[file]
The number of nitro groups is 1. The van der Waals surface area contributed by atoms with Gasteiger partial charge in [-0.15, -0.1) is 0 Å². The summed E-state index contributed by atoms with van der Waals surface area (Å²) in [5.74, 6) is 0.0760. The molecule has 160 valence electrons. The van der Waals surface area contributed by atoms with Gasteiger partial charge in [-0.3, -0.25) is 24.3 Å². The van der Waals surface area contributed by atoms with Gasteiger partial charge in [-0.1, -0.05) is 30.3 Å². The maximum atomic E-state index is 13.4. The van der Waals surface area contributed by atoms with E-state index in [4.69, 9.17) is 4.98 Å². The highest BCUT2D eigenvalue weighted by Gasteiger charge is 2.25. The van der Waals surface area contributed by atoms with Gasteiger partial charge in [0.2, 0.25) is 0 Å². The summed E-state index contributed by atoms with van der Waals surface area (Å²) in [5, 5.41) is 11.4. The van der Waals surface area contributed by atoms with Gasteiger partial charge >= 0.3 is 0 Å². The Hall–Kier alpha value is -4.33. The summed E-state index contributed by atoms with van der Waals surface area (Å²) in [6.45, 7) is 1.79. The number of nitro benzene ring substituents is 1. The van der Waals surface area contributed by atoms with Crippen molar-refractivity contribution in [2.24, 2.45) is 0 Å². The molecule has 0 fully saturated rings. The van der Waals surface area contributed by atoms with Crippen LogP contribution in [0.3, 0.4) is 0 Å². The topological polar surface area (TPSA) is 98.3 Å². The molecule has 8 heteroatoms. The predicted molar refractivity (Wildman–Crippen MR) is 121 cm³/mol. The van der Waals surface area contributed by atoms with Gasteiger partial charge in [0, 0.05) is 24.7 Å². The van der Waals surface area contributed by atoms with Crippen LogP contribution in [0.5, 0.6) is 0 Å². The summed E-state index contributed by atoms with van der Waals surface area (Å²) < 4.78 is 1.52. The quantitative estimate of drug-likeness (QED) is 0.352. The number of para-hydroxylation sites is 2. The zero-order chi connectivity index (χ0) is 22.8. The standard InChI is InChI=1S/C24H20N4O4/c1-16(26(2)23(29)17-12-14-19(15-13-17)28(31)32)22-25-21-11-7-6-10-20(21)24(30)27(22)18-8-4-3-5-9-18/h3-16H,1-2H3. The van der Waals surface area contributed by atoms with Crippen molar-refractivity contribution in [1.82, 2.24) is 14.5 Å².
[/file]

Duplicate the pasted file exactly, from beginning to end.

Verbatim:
The number of nitro groups is 1. The van der Waals surface area contributed by atoms with Gasteiger partial charge in [-0.15, -0.1) is 0 Å². The summed E-state index contributed by atoms with van der Waals surface area (Å²) in [5.74, 6) is 0.0760. The molecule has 160 valence electrons. The van der Waals surface area contributed by atoms with Gasteiger partial charge in [-0.3, -0.25) is 24.3 Å². The van der Waals surface area contributed by atoms with Gasteiger partial charge in [-0.1, -0.05) is 30.3 Å². The maximum atomic E-state index is 13.4. The van der Waals surface area contributed by atoms with E-state index in [4.69, 9.17) is 4.98 Å². The highest BCUT2D eigenvalue weighted by Gasteiger charge is 2.25. The van der Waals surface area contributed by atoms with Gasteiger partial charge in [0.2, 0.25) is 0 Å². The summed E-state index contributed by atoms with van der Waals surface area (Å²) in [5, 5.41) is 11.4. The van der Waals surface area contributed by atoms with Gasteiger partial charge >= 0.3 is 0 Å². The Hall–Kier alpha value is -4.33. The summed E-state index contributed by atoms with van der Waals surface area (Å²) in [6.45, 7) is 1.79. The number of nitro benzene ring substituents is 1. The van der Waals surface area contributed by atoms with Crippen molar-refractivity contribution in [2.24, 2.45) is 0 Å². The molecule has 0 fully saturated rings. The van der Waals surface area contributed by atoms with Crippen LogP contribution in [0.3, 0.4) is 0 Å². The topological polar surface area (TPSA) is 98.3 Å². The molecule has 8 heteroatoms. The predicted molar refractivity (Wildman–Crippen MR) is 121 cm³/mol. The van der Waals surface area contributed by atoms with Gasteiger partial charge in [0, 0.05) is 24.7 Å². The van der Waals surface area contributed by atoms with Crippen LogP contribution in [0.5, 0.6) is 0 Å². The summed E-state index contributed by atoms with van der Waals surface area (Å²) < 4.78 is 1.52. The quantitative estimate of drug-likeness (QED) is 0.352. The number of para-hydroxylation sites is 2. The zero-order chi connectivity index (χ0) is 22.8. The standard InChI is InChI=1S/C24H20N4O4/c1-16(26(2)23(29)17-12-14-19(15-13-17)28(31)32)22-25-21-11-7-6-10-20(21)24(30)27(22)18-8-4-3-5-9-18/h3-16H,1-2H3. The van der Waals surface area contributed by atoms with Crippen molar-refractivity contribution in [1.82, 2.24) is 14.5 Å².